From a teen in the U.S.: My parents are talking me into going to college every day, even though I tried telling them that I’m not college ready. Is there any way to solve this?
Please tell your parents that sending you to college when you aren’t ready is a total waste of their money. Kids who go to college without personal motivation and goals don’t take advantage of the classes and experience. Often they end up partying too much and studying too little. Often they drop out or flunk out, feeling ashamed and like failures. Often they become depressed.
This can all be avoided by taking a gap year or two. A “gap year” is a year between high school and college that is devoted to something besides school and that gives you new experiences and a time to figure out your own goals. It is not a year to just hang out. It is a year for adventures that stretch you and that give you some experience with something you think you might want to do in your life.
There are formal gap year experiences as well as informal ones. Formal ones are sponsored and maintained by organizations. There are programs here in the states and there are programs that take you to another country like India or South Africa. Most give you the opportunity to explore yourself by helping others. Most cost very little. Some even provide a stipend.
A teen I know who thought she might be interested in education signed up for a year with CityYear. CityYear is an Americorps program that places young people in high need schools. With placement in a city far from where she was raised, she got to stretch her wings further by learning about another place and how to navigate being far from home. She also came away from her time there with a commitment to becoming a high school teacher.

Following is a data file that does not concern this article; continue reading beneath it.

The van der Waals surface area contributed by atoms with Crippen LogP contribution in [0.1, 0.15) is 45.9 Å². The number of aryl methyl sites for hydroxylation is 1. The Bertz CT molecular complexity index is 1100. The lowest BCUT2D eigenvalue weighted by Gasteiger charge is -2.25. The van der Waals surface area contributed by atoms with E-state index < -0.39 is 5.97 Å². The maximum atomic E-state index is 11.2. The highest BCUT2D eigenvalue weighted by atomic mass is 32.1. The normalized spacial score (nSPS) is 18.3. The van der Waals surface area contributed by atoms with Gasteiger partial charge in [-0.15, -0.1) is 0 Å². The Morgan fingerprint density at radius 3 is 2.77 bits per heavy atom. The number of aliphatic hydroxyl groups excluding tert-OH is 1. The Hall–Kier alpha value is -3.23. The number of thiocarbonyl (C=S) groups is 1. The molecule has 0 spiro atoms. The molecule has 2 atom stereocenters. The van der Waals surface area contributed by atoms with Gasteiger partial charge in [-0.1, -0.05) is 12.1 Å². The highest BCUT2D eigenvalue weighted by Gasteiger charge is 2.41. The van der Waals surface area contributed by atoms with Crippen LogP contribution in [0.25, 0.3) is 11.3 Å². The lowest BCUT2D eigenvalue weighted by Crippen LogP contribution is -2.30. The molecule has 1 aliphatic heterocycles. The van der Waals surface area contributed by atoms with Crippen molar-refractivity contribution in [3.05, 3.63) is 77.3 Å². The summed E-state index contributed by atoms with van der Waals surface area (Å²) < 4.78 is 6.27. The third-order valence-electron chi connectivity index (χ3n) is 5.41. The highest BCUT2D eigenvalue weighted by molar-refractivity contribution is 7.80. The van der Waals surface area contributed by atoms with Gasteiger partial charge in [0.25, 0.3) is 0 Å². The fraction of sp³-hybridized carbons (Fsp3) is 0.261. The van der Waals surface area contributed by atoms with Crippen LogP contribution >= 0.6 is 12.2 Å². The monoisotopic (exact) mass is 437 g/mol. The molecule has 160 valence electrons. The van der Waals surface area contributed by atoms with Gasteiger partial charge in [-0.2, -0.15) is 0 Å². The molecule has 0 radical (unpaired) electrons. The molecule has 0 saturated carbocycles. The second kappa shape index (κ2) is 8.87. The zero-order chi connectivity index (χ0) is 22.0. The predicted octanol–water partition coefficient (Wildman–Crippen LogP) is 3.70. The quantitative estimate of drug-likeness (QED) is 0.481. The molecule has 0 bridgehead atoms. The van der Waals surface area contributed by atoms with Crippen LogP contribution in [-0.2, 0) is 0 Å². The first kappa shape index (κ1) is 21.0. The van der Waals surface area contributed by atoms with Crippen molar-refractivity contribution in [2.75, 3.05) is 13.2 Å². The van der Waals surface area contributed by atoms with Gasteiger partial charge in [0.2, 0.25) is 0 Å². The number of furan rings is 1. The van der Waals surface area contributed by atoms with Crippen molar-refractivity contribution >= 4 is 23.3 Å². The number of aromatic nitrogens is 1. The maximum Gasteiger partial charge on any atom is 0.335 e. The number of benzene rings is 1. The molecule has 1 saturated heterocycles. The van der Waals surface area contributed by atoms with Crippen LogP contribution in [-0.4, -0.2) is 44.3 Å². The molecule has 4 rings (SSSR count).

An informal “gap year” is an experience you create for yourself. One student I know, for example, thought that maybe she wanted to become a journalist. She networked in her town and was able to work with the local newspaper to set up a year long internship. She ended up falling in love with the marketing department. She’s now in school as a business major, majoring in marketing.
If you think a trade might be for you, see if you can find a job or internship with an electrician or carpenter or plumber — whatever interests you, Assisting for a few months to a year can help you decide.
If a gap year isn’t for you: Consider starting school very part time. There may be a local community college where you can explore a course or two that interests you.
Meanwhile, find a job and save your money. Hopefully, find a job that gives you more experience than flipping burgers. See if you can find part time work in human services or in a field that you think you might want to pursue. A job in retail doesn’t have to be just ringing up purchases. Talk to the HR department, for example, about how to get some experience with buying or managing or display if any of that intrigues you. The point is to figure out what might help you make a decision and go for it.
You might find it helpful to read this article.
I suggest you stop arguing with your parents about who is right and start taking responsibility for finding out what you can do instead of college. Research gap year opportunities or make one of your own. Your school guidance department probably has some brochures. Talk to a counselor there.
Present your folks with a plan and a promise to revisit the college question after you’ve had the chance to explore yourself. Remind them that they will save thousands of dollars if you go to school when and if you are ready. It”s a win-win.
I wish you well.